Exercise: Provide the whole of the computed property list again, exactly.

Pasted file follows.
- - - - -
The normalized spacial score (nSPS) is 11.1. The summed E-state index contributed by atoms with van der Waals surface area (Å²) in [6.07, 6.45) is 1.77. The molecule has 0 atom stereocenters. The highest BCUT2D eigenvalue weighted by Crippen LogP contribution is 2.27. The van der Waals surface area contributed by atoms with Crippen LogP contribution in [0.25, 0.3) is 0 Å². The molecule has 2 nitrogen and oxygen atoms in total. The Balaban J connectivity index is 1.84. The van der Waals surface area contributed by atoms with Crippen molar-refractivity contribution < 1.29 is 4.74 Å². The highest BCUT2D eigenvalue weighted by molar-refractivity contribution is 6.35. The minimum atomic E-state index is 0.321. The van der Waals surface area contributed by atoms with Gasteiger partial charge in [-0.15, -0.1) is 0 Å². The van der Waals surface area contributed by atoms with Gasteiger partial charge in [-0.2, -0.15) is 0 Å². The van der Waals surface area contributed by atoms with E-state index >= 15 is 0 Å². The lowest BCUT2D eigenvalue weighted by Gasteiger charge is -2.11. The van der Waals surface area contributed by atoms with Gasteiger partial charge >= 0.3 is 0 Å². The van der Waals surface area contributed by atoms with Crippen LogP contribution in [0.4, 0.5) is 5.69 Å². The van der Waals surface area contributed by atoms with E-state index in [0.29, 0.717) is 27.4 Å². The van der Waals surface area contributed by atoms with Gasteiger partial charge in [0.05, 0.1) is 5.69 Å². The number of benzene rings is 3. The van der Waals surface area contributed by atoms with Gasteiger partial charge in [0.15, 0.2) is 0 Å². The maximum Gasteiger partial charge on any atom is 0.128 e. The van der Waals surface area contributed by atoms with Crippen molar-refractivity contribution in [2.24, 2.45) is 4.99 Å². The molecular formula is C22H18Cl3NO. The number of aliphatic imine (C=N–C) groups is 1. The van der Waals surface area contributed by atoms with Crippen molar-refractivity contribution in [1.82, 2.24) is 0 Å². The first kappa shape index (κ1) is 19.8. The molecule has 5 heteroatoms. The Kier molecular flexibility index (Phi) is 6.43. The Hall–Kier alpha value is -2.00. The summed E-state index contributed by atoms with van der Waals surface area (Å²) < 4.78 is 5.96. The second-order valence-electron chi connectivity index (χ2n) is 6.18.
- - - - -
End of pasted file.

The normalized spacial score (nSPS) is 11.1. The summed E-state index contributed by atoms with van der Waals surface area (Å²) in [6.07, 6.45) is 1.77. The molecule has 0 atom stereocenters. The highest BCUT2D eigenvalue weighted by Crippen LogP contribution is 2.27. The van der Waals surface area contributed by atoms with Crippen LogP contribution in [0.25, 0.3) is 0 Å². The molecule has 2 nitrogen and oxygen atoms in total. The Balaban J connectivity index is 1.84. The van der Waals surface area contributed by atoms with Crippen molar-refractivity contribution < 1.29 is 4.74 Å². The highest BCUT2D eigenvalue weighted by molar-refractivity contribution is 6.35. The minimum atomic E-state index is 0.321. The van der Waals surface area contributed by atoms with Gasteiger partial charge in [-0.15, -0.1) is 0 Å². The van der Waals surface area contributed by atoms with Gasteiger partial charge in [-0.2, -0.15) is 0 Å². The van der Waals surface area contributed by atoms with E-state index >= 15 is 0 Å². The lowest BCUT2D eigenvalue weighted by Gasteiger charge is -2.11. The van der Waals surface area contributed by atoms with Gasteiger partial charge >= 0.3 is 0 Å². The van der Waals surface area contributed by atoms with Crippen LogP contribution in [0.4, 0.5) is 5.69 Å². The van der Waals surface area contributed by atoms with E-state index in [0.29, 0.717) is 27.4 Å². The van der Waals surface area contributed by atoms with Gasteiger partial charge in [0.05, 0.1) is 5.69 Å². The number of benzene rings is 3. The van der Waals surface area contributed by atoms with Gasteiger partial charge in [0.15, 0.2) is 0 Å². The maximum Gasteiger partial charge on any atom is 0.128 e. The van der Waals surface area contributed by atoms with Crippen molar-refractivity contribution in [2.24, 2.45) is 4.99 Å². The molecular formula is C22H18Cl3NO. The number of aliphatic imine (C=N–C) groups is 1. The van der Waals surface area contributed by atoms with Crippen molar-refractivity contribution in [1.82, 2.24) is 0 Å². The first kappa shape index (κ1) is 19.8. The molecule has 5 heteroatoms. The Kier molecular flexibility index (Phi) is 6.43. The Hall–Kier alpha value is -2.00. The summed E-state index contributed by atoms with van der Waals surface area (Å²) < 4.78 is 5.96. The second-order valence-electron chi connectivity index (χ2n) is 6.18.